When completing your tax return, you must:

    • answer No at label E item M2 Medicare levy surcharge
    • not complete the private health insurance policy details section.

    If you and all of your dependants, including your spouse, were:

    • covered under the appropriate level of private patient hospital cover for the full year, write 365 at label ‘A – Number of days you do not have to pay the surcharge’
    • not covered under the private patient hospital cover for the full year, answer No at label E and follow the Individual tax return instructions to complete the rest of M2.

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    Overseas student or overseas visitors health cover

    If you are an overseas visitor, you can purchase Overseas student health cover (OSHC) or Overseas visitors health cover (OVHC) from an Australian-registered health insurer. These are not complying health insurance policies, and you will not be eligible for the private health insurance rebate.

    When completing your tax return as an overseas visitor with OSHC or OVHS:

    • answer No at label E item M2 Medicare levy surcharge
    • work out the number of days you are eligible for exemption from the Medicare levy surcharge and complete label A item M2 Medicare levy surcharge as per the Individual tax return instructions
    • do not complete the private health insurance policy details section.

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    If you don't usually have to lodge

    You will not need to lodge a tax return if all of the following apply:

    • your income for surcharge purposes is less than the single or family base tier.
    • you claimed your entire private health insurance rebate from your health insurer as a premium reduction.
    • you have no other reason for lodging a return.

    You will need to lodge a tax return if you have not claimed any, or all, of your rebate, or you have over claimed the rebate from your health insurer as a premium reduction. We will use your tax return to work out your private health insurance tax offset or liability, if any, for the relevant financial year.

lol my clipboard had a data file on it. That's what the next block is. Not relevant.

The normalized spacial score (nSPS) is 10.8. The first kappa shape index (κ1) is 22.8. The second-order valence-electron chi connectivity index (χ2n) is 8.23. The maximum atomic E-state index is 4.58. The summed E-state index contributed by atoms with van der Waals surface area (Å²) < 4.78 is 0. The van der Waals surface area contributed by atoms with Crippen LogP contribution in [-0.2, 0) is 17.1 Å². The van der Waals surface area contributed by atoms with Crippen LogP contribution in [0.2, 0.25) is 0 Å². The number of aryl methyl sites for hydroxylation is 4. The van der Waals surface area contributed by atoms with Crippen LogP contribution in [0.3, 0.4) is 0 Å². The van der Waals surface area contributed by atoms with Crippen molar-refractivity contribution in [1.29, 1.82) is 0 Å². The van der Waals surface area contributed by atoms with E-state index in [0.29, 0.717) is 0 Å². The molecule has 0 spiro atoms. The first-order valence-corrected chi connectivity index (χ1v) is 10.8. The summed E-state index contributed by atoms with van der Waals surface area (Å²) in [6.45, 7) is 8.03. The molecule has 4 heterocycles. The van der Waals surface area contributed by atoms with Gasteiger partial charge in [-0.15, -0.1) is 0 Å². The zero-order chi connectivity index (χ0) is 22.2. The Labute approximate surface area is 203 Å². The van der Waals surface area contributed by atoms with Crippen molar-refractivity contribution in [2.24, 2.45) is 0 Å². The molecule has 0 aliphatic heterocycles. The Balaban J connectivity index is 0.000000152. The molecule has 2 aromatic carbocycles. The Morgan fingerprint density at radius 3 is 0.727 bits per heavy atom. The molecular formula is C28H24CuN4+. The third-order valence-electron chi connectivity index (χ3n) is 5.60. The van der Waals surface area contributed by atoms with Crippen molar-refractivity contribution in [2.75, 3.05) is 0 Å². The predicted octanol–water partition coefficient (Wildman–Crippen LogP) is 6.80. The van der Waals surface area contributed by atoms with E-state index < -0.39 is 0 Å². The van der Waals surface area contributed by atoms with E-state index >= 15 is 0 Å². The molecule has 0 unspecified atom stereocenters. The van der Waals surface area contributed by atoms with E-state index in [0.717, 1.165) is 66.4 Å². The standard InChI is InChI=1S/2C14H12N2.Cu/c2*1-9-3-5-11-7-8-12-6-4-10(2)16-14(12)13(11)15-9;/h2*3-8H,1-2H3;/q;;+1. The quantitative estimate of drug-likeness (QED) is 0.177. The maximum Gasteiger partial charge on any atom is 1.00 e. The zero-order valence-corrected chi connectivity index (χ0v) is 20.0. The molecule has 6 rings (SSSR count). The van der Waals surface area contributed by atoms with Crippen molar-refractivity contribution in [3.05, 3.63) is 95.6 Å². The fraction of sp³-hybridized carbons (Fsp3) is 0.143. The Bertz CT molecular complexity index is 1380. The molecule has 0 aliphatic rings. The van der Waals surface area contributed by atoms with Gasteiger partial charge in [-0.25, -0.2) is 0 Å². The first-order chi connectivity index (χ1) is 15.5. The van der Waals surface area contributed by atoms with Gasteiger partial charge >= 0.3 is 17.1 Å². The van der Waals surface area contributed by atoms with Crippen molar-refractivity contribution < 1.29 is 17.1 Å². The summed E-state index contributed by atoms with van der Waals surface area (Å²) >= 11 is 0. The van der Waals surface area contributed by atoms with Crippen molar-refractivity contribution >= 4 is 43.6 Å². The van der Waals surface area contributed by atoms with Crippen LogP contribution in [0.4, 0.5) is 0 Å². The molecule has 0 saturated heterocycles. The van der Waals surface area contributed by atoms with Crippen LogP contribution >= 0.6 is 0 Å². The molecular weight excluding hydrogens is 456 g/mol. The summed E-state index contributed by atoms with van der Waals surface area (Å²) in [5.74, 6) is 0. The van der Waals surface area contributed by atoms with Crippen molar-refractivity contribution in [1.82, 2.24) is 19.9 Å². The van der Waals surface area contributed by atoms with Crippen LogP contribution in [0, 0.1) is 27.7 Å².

However, you can allow your spouse to claim your share of the rebate and you will not have to lodge.

    Allowing your spouse to claim your rebate

    If your spouse is lodging a tax return, you can allow them to claim your share of the rebate in their tax return. By making this choice, you and your spouse are agreeing that your spouse will:

    • receive the tax offset for any under claimed rebate
    • pay any liability owed if the rebate has been over claimed.

    This means that if you have no other reason for lodging, you will not have to lodge a tax return just to claim the rebate or pay any private health insurance liability.

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    Including your spouse’s details in your return

    If you have a spouse on 30 June, the private health insurance rebate is income tested on the combined income of you and your spouse. You need to include your spouse’s details, including their income, in the spouse details section of your tax return. If you don’t know your spouse’s income, provide the best estimate possible.

    When we find an error or omission, we take into account your relevant circumstances (including compliance history) when deciding what action to take – particularly for any penalties or possible prosecution action.

    Relevant circumstances include the reasons for the discrepancy or failure, and how well you have complied with your tax obligations in the past. We also consider your attitude towards complying with the tax laws. If you have acted reasonably and in good faith, we will not charge you interest.

    Last modified: 29 Jun 2018QC 49967